Before MCLAUGHLIN, KALODNER and HASTIE, Circuit Judges.
MCLAUGHLIN, Circuit Judge.
On cross motions for summary judgment the court below decided that the taxpayer was entitled to recover transportation taxes assessed under Section 3475 of the Internal Revenue Code, as added by Section 620(a) of the Revenue Act of 1942, Chapter 619, 56 Stat. 798, 979, 26 U.S.C. 1946 ed., § 3475. The Government appeals.
During the period with which we are here concerned, the pertinent portion of the taxing statute read: "(a) Tax. - There shall be imposed upon the amount paid within the United States after the effective date of this section for the transportation, on or after such effective date, of property by rail, motor vehicle, water, or air from one point in the United States to another, a tax equal to 3 per centum of the amount so paid, * * *. Such tax shall apply only to amounts paid to a person engaged in the business of transporting property for hire, including amounts paid to a freight forwarder, express company, or similar person, * * *."*fn1
Appellee, a general contractor, agreed with the Texaco Company that it would clear, level and grade a tract of land owned by the Texaco Company in West Deptford Township, New Jersey, on which the Texaco Company proposed to construct a large oil refinery and storage plant.
In connection with the clearing, leveling and grading of the tract, appellee entered into an oral subcontract with one Krantz whereby the latter was to furnish appellee with trucks and drivers to assist in that project. Krantz was to be paid at an hourly or daily rate per truck. His trucks were used exclusively within the boundaries of the tract. They moved earth from points in the area where it was being excavated to points in the same area where it was needed as fill.*fn2 The trucks were loaded by grading shovels. They carried the earth distances varying from three hundred feet to one mile. Where the distance from an excavation to a place which was to be filled was less, appellee itself moved the earth by means of men with hand shovels, bulldozers, carry-alls or otherwise. Krantz, admittedly, is in the trucking business and within the statutory definition of "* * * a person engaged in the business of transporting property for hire * * *."
The principal finding of the District Judge was "* * * that the transactions existing in the present case do not constitute transportation of property from one point in the United States to another within the meaning of Sec. 3475 of the Internal Revenue Code * * *." [91 F. Supp. 880, 884] On this basic proposition we must agree with the lower court.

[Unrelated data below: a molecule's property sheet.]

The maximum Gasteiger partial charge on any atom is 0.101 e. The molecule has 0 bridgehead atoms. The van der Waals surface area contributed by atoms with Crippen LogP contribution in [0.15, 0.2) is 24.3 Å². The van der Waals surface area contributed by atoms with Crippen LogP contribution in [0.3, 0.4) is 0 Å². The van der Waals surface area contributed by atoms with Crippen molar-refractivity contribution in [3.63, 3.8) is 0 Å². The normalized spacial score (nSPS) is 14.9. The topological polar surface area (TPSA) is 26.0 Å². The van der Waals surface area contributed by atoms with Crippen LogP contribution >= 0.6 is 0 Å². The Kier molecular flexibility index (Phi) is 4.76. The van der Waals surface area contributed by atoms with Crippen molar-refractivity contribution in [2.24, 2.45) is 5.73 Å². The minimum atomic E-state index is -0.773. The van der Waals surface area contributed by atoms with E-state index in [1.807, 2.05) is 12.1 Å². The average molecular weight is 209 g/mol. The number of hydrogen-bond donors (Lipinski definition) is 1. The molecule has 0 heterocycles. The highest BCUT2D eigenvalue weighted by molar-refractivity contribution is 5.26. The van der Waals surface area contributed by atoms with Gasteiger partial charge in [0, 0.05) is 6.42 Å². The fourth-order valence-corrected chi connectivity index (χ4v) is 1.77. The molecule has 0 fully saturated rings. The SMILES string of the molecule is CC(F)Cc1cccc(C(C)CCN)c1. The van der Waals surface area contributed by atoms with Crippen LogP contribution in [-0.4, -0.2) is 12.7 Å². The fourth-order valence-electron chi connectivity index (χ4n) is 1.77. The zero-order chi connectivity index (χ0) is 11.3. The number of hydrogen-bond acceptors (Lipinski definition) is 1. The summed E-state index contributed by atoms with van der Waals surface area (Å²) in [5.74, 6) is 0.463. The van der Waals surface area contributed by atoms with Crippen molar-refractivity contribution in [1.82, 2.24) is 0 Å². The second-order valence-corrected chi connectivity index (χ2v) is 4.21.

Prior to detailing our reasons for such agreement there are two minor problems in the case which should be disposed of. The first of these is whether Krantz, under his subcontract, merely entered into a bare rental of his trucks, as appellee suggests. If this be true then the statute is inapplicable because the amount paid Krantz by appellee would have been simply for the hiring of the trucks. The handling of the earth by those trucks would have been the act of the appellee itself. In that situation the money paid by appellee to Krantz would not have been for the transportation set out in Section 3475. However, we do not think that the matter can be so resolved. Krantz furnished the trucks with his own drivers who were his employees, paid by him. Those drivers by means of their trucks conveyed the earth as directed by Ellis.That Krantz received a flat rate for this is of no great importance. His contract was oral but unless there was something contained therein which does not appear, he would not be excused from failing to perform it in a reasonable, workmanlike manner. We are not here dealing with a tort liability problem but solely with the question of appellee's responsibility under Section 3475. It seems perfectly clear that the money Krantz received was not just for the rental of his trucks but "* * * for performing the service of carrying the property". Bridge Auto Renting Corporation v. Pedrick, 2 Cir., 174 F.2d 733, 737. And see M.T. 9, 1943 C.B. 1159. Cf. John J. Casale, Inc., v. United States, 114 Ct. Cl. 599, 86 F. Supp. 167, certiorari denied 338 U.S. 954, 70 S. Ct. 492.